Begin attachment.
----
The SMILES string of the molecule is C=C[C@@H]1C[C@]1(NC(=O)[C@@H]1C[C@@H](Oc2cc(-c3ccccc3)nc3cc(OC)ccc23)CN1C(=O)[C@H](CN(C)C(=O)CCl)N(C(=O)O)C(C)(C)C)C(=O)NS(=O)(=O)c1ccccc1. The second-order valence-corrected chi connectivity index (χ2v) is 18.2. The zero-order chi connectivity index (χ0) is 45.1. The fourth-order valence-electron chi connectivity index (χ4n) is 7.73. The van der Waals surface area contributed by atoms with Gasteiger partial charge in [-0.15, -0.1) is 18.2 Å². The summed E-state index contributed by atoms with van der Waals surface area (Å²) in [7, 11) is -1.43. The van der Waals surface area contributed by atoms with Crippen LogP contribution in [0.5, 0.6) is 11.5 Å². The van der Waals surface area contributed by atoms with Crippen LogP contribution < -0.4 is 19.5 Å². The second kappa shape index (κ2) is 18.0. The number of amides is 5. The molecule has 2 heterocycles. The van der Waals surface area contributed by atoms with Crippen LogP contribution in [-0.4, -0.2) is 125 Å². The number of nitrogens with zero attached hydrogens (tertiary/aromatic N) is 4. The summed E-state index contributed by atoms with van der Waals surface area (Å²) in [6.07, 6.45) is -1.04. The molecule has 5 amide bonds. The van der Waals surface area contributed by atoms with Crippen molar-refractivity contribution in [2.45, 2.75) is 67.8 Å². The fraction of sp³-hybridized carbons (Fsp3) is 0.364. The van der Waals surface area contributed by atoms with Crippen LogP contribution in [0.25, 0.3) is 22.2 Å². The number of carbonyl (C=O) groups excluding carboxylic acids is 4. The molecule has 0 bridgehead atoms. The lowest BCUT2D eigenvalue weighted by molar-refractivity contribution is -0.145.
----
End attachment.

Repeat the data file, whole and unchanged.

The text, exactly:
The SMILES string of the molecule is C=C[C@@H]1C[C@]1(NC(=O)[C@@H]1C[C@@H](Oc2cc(-c3ccccc3)nc3cc(OC)ccc23)CN1C(=O)[C@H](CN(C)C(=O)CCl)N(C(=O)O)C(C)(C)C)C(=O)NS(=O)(=O)c1ccccc1. The second-order valence-corrected chi connectivity index (χ2v) is 18.2. The zero-order chi connectivity index (χ0) is 45.1. The fourth-order valence-electron chi connectivity index (χ4n) is 7.73. The van der Waals surface area contributed by atoms with Gasteiger partial charge in [-0.15, -0.1) is 18.2 Å². The summed E-state index contributed by atoms with van der Waals surface area (Å²) in [7, 11) is -1.43. The van der Waals surface area contributed by atoms with Crippen LogP contribution in [0.5, 0.6) is 11.5 Å². The van der Waals surface area contributed by atoms with Crippen LogP contribution < -0.4 is 19.5 Å². The second kappa shape index (κ2) is 18.0. The number of amides is 5. The molecule has 2 heterocycles. The van der Waals surface area contributed by atoms with Crippen LogP contribution in [-0.4, -0.2) is 125 Å². The number of nitrogens with zero attached hydrogens (tertiary/aromatic N) is 4. The summed E-state index contributed by atoms with van der Waals surface area (Å²) in [6.07, 6.45) is -1.04. The molecule has 5 amide bonds. The van der Waals surface area contributed by atoms with Crippen molar-refractivity contribution in [2.45, 2.75) is 67.8 Å². The fraction of sp³-hybridized carbons (Fsp3) is 0.364. The van der Waals surface area contributed by atoms with Crippen LogP contribution in [0.25, 0.3) is 22.2 Å². The number of carbonyl (C=O) groups excluding carboxylic acids is 4. The molecule has 0 bridgehead atoms. The lowest BCUT2D eigenvalue weighted by molar-refractivity contribution is -0.145.